The Domestic Abuse Bill 2020: the Supposed End to the Rough Sex Defence

*Trigger Warning: Rape and sexual assault content*

 

Following the international outcry sparked by the death of British backpacker Grace Millane, the Domestic Abuse Bill 2020 intended to terminate the use of the ‘rough sex defence’ in cases of sexual and domestic violence. Although it has been widely received as a necessary step forward, it must be scrutinised to see whether this goes further enough to challenge the increasing trend of sadomasochistic violence towards women.

Also referred to as the ‘Fifty Shades of Grey defence,’ the rough sex defence is used by defendants to supposedly justify injuries of a victim by means of sexual gratification, or put simpler, a neighbouring echo to the ‘she asked for it’ ploy heard in trials of rape and sexual assault. This term became well known, following the death of Grace Millane, a twenty-year-old travelling in Auckland whose untimely death was explained by these means. Grace went on a blind date and was later strangled to death in a hotel room. Post-mortem examinations concluded that she was strangled for five to ten minutes, before her body was found in a suitcase eight days later.

Another high profile case was that of Natalie Connoly in 2016: the 26-year-old mother was killed by her boyfriend and left to bleed to death in their home in Stourbridge. Her post-mortem concluded she had forty separate injuries, including a fractured eye socket, facial wounds and serious internal trauma. While in both cases the defendants were prosecuted, it is widely accepted that in addition to the problematic legalities of consent and the absence of victims, the men were given a lighter or lesser sentence (charges of murder being reduced to manslaughter, for example) with this rising trend being regarded as male justification for homicide.

This bill is currently in its report stage awaiting scrutiny from the Lords before it can enter the statute book. However, it is important to recognise – beyond the tragic cases like those mentioned – why this bill is not a conclusive step to prevent the circulation of this dialogue. Firstly, the problem with such language is that it implies there is such a thing as legal defence of a ‘consent’ to murder, which of course there is not. People may view this problem as a very specific area of the widespread sexual violence that already takes place in the UK. This communicates the extent of this problem. According to the ‘We can’t consent to this’ campaign research, there have been 60 cases of ‘sex games gone wrong’ since 1972 with 45% being charged for manslaughter or the death of the victim is considered not suspicious at all (with 59 women killed so far). Additionally, there has been a 90% increase in such cases within the last decade. [1]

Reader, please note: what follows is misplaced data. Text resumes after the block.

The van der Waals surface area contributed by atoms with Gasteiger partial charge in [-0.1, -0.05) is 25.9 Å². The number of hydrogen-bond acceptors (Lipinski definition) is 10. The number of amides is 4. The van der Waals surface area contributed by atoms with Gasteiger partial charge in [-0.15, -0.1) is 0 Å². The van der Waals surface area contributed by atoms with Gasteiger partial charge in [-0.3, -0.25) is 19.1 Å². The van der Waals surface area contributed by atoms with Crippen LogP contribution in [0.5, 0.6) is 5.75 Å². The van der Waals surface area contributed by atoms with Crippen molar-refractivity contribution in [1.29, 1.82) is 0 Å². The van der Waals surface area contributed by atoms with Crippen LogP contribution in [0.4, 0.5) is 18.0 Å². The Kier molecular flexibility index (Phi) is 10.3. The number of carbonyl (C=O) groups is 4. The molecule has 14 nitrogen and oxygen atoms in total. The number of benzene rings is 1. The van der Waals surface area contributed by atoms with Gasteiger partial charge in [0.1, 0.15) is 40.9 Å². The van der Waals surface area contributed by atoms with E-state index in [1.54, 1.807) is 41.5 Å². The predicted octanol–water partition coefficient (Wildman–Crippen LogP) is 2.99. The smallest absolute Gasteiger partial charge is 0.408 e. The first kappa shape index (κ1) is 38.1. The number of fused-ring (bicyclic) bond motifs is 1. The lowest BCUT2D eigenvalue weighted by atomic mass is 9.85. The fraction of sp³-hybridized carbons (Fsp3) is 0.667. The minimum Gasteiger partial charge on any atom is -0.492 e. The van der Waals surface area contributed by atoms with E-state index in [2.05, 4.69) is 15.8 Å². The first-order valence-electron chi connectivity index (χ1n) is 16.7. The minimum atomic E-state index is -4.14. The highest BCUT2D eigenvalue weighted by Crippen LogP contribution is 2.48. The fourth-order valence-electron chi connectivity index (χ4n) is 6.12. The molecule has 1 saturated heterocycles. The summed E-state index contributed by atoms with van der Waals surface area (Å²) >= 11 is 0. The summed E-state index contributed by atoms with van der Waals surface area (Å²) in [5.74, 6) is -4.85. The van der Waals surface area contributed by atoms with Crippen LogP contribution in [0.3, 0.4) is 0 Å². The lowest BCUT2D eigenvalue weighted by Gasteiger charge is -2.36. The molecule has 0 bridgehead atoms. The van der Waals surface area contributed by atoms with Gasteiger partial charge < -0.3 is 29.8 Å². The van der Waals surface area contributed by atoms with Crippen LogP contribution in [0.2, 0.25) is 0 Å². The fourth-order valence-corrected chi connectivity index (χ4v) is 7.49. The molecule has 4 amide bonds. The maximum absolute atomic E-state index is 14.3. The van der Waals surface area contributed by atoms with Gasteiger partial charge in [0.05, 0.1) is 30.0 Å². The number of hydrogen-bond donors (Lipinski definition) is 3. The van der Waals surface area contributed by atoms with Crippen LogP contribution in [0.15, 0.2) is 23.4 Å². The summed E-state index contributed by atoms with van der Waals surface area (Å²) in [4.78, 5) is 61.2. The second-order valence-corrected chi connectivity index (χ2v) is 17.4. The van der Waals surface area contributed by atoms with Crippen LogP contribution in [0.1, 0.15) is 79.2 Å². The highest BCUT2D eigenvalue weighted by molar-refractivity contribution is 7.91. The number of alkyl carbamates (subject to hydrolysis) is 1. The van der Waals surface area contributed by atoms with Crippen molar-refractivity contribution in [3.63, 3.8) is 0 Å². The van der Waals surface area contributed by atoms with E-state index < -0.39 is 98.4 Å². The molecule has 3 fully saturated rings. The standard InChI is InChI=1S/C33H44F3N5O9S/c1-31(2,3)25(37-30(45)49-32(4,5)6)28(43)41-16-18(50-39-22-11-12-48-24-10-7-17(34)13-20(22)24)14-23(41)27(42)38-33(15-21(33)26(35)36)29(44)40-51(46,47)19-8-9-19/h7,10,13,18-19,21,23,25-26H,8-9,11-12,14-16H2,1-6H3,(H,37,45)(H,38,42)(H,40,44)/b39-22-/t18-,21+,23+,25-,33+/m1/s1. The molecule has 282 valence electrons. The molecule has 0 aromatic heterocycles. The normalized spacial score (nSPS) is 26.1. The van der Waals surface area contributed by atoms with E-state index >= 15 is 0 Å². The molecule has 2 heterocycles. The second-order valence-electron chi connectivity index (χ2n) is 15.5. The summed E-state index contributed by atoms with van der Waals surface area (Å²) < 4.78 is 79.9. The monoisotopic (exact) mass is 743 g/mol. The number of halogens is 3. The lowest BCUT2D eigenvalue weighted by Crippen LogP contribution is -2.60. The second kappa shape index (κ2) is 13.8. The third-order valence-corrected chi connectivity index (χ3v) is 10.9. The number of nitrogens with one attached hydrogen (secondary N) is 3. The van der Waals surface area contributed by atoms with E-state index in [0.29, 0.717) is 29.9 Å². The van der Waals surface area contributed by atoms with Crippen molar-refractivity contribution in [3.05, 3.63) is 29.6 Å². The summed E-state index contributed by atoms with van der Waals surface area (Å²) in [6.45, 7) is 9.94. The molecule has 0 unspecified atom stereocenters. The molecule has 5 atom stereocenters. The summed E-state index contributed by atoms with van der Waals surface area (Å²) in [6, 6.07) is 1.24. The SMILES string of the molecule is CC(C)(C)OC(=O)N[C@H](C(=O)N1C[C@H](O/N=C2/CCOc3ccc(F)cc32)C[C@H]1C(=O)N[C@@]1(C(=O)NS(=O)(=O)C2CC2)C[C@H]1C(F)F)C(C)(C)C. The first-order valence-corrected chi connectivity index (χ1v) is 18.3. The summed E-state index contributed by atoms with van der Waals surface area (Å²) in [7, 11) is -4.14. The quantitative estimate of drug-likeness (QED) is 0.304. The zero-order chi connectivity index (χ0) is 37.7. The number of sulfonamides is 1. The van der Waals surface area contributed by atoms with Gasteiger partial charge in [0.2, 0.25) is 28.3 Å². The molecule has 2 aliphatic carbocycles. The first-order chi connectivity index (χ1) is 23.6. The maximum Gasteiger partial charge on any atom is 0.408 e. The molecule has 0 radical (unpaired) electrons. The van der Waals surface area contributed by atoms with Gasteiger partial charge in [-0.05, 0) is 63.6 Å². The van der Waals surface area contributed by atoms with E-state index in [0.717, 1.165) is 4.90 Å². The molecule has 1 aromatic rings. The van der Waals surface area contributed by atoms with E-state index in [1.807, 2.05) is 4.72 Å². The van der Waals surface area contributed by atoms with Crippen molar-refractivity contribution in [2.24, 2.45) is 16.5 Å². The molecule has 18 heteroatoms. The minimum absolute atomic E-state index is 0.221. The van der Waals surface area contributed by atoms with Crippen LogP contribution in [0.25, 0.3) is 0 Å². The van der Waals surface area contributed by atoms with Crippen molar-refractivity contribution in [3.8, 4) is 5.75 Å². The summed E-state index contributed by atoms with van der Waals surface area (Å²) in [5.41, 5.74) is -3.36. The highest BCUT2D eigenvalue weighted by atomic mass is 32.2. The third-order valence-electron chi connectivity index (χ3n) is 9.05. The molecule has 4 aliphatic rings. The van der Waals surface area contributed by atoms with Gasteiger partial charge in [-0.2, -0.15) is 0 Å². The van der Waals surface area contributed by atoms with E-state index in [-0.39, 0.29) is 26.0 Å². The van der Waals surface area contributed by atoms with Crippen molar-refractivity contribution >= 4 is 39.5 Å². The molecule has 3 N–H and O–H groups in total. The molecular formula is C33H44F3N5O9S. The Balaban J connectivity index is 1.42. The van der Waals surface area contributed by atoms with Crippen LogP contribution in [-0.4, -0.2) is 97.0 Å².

With the number of cases beginning to rise, this raises questions not only regarding the male perception of sexual consent, but also the question of whether the law is enough to shift this alone, or whether a societal shift that extends beyond common law is needed. While one could argue that this law would delve into people’s private lives and sexual relationships – there is a significant difference between choosing to recreate something seen in porn and trying to kill someone. Furthermore, it should not be normalised that women’s sex lives are discussed in a court room without their consent, and then in turn discussed further by the press - when they do not have the opportunity to defend themselves.

Ultimately, it is overdue that the law has ignored this false pretence of a ‘rough sex defence,’ which has legitimised people trying to justify medical or physical evidence by explaining it as sexual activity and that ‘she was asking for it.’ Such a delay in their response has already cost the lives of too many women. Until the law is clear that you cannot ‘consent’ to serious injury or death, the government is turning a blind eye to many women who have already had their lives cut unfairly short.     

 

[1] Data available at wecantconsenttothis.uk